My time in disaster relief: day four...
When dealing with disasters, even subtle things like our choice of words are important. For example, we always want to refer to those people who we are serving in positive terms. You'll often see the word survivor used. Today I got to meet a group of true survivors.
I went to Gadsden, South Carolina.
In this small town 14 roads are closed due to failing infrastructure and washed out roads. So you can imagine how difficult it can be to navigate when you are trying to get to a central location (in this case an elementary school) and almost every turn was blocked or closed. I felt like I was inside a maze, just hoping the next turn could lead me to the canteen. Just to give you an idea of what this town has been through, here is one of their main roads.
When I pulled into the elementary school there (we have our canteen parked in the parking lot) I noticed that there a lot more cars parked around the canteen then any location I have been to thus far. People are car pooling and coming in groups, pretty soon the line started to form and I started striking up conversations. Here is what I heard today:
"I don't have water. I haven't had it in a week. I have a well, the rain and the floodwater knocked out my water pump. Every chance I get I come over here to the canteen. It's the only place I can get a cold drink."
"I can't get to my house. I haven't been home in a week. The food I get here are my only meals. I didn't take much with me when I had to leave so The Salvation Army is all that I have for food right now. After this, I'm going again to see if I can get home. I just want to be home."
"They are driving me crazy. School has been out a week. But you know what, I'm blessed to be here with my family. There were a lot of things that the flood destroyed but my family is safe. We didn't lose much, nothing that isn't replaceable. My wife and I are taking turns on who is staying home from work until their school opens back up. Since we both can't work at the same time money is really tight right now. We come here to get food because I just can't afford a grocery bill. When I came here the first day, I didn't know what to expect. I opened my box and there was steak! It was really really good."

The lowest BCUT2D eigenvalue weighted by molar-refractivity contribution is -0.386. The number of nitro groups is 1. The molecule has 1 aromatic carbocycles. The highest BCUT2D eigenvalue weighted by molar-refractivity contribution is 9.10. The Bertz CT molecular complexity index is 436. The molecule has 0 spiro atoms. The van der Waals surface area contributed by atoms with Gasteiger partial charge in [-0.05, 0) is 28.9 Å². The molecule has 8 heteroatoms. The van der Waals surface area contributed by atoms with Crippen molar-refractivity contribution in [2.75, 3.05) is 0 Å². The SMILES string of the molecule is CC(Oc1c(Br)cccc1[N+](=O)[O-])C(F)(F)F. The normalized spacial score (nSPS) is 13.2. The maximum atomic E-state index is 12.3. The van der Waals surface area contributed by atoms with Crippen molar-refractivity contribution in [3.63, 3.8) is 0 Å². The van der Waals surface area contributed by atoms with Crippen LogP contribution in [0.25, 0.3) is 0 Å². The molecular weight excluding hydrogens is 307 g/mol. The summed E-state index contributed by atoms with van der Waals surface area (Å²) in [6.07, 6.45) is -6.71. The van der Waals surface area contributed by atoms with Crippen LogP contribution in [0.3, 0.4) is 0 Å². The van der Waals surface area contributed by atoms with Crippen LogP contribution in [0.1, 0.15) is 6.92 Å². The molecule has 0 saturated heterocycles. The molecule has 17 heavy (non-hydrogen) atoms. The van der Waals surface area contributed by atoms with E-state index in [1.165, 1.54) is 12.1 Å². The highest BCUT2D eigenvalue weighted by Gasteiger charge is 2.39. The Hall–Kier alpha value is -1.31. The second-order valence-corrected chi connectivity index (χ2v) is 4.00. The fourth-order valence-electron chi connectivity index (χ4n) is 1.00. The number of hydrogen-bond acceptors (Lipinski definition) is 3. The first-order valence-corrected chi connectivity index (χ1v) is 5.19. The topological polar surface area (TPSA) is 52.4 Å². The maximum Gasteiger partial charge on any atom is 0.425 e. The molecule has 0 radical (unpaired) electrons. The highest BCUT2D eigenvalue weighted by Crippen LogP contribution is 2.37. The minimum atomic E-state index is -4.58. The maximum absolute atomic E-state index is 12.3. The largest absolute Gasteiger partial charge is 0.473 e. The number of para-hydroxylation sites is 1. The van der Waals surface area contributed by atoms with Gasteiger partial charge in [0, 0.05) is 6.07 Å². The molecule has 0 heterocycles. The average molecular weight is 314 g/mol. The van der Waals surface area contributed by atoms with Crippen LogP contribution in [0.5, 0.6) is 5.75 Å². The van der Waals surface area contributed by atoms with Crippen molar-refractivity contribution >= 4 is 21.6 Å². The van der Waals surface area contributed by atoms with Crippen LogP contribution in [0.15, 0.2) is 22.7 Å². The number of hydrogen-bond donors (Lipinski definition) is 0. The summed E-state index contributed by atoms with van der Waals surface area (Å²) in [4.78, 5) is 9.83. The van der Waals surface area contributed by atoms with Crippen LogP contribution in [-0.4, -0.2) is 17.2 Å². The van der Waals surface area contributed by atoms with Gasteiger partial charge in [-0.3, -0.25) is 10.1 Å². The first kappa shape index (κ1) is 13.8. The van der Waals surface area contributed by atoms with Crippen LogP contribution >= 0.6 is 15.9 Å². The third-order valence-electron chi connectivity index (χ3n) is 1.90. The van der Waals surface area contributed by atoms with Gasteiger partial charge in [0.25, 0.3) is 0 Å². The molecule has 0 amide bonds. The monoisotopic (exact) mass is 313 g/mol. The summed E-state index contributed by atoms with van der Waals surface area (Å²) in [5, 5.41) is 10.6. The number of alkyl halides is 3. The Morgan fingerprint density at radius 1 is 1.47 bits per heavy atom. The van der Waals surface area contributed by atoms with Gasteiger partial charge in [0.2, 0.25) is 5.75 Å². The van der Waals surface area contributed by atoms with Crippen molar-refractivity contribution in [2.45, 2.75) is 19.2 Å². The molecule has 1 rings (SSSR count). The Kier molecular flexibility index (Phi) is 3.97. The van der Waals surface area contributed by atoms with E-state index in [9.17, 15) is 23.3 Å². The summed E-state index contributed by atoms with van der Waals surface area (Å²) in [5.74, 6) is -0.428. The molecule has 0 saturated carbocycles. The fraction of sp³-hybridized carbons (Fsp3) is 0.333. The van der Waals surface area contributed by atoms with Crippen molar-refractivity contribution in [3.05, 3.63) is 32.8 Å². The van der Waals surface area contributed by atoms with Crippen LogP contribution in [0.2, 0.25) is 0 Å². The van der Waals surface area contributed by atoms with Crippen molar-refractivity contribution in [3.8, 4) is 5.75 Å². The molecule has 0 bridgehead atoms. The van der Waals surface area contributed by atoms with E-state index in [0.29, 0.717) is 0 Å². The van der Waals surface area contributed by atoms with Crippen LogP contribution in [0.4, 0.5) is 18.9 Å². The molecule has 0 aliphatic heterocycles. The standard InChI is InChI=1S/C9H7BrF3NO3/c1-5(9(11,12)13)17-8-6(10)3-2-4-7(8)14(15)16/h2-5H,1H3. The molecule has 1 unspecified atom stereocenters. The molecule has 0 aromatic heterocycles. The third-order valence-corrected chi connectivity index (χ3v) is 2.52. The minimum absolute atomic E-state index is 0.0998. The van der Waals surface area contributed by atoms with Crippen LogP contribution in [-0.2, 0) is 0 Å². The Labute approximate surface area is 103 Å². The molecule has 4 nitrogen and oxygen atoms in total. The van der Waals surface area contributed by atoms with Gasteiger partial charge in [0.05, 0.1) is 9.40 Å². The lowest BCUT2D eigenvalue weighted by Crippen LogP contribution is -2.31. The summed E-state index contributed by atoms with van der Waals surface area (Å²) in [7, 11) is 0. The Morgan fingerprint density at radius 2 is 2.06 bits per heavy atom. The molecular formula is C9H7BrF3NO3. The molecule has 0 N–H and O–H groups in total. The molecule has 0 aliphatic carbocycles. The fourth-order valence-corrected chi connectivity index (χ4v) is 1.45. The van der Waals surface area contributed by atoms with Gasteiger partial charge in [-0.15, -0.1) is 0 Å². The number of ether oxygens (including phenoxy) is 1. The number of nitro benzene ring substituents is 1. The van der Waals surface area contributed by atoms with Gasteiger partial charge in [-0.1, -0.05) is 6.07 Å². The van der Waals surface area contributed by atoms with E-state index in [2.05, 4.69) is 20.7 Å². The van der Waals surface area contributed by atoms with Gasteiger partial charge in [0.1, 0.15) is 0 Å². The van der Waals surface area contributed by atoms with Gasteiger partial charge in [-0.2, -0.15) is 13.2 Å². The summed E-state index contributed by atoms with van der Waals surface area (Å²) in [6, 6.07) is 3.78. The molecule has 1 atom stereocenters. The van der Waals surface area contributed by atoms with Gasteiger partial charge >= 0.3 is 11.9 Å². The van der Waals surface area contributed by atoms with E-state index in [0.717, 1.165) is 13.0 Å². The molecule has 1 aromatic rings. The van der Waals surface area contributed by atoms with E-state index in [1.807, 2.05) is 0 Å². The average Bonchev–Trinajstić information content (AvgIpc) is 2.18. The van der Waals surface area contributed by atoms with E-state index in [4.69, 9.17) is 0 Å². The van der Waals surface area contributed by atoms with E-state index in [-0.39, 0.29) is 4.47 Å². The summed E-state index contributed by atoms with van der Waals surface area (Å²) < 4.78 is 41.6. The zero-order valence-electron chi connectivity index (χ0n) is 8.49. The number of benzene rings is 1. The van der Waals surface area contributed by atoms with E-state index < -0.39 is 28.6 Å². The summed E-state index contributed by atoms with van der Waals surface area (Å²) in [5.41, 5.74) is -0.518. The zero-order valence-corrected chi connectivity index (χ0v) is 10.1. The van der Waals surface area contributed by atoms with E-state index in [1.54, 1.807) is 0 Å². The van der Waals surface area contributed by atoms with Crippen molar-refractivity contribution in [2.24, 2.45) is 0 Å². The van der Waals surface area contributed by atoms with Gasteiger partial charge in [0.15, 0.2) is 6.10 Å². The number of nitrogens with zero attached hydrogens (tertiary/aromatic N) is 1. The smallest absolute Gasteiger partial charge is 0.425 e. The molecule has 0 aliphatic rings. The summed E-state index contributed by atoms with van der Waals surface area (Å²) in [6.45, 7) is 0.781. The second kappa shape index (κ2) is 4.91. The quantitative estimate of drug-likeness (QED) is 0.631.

"My husband dug trenches all around our house before the rain started. The rain didn't stop and the trenches were filling up, I walked out on my porch and the water was touching my toes. We did everything we could to prepare for this storm. There was nothing else I could do so I just prayed with my toes in the water right there on the porch. I prayed over my house, I prayed for protection for my family and I prayed for the rain to stop. I walked back into the house and few hours later, I don't know happened but the water wasn't on my porch anymore and the trenches started to hold up again. I'm blessed. You know I don't just come here for the food, but for the people who are serving us. It's nice to have someone listen, and I'm too blessed not to share."
"Can I pray with you guys?"
"Is there anything in particular I can pray about for someone?"
"They are calling for rain tomorrow, please no more rain."
It's one thing when you hear about The Salvation Army providing food and "emotional and spiritual care" it's another to witness it. People are definitely still in need of food, water, and shelter. But, so many of them, just want to talk. They just want to pray.
They just want to know that someone cares. They just want to know that everything is going to be OK.
Along with all of the food and water that we bring on our canteens, The Salvation Army also brings hope.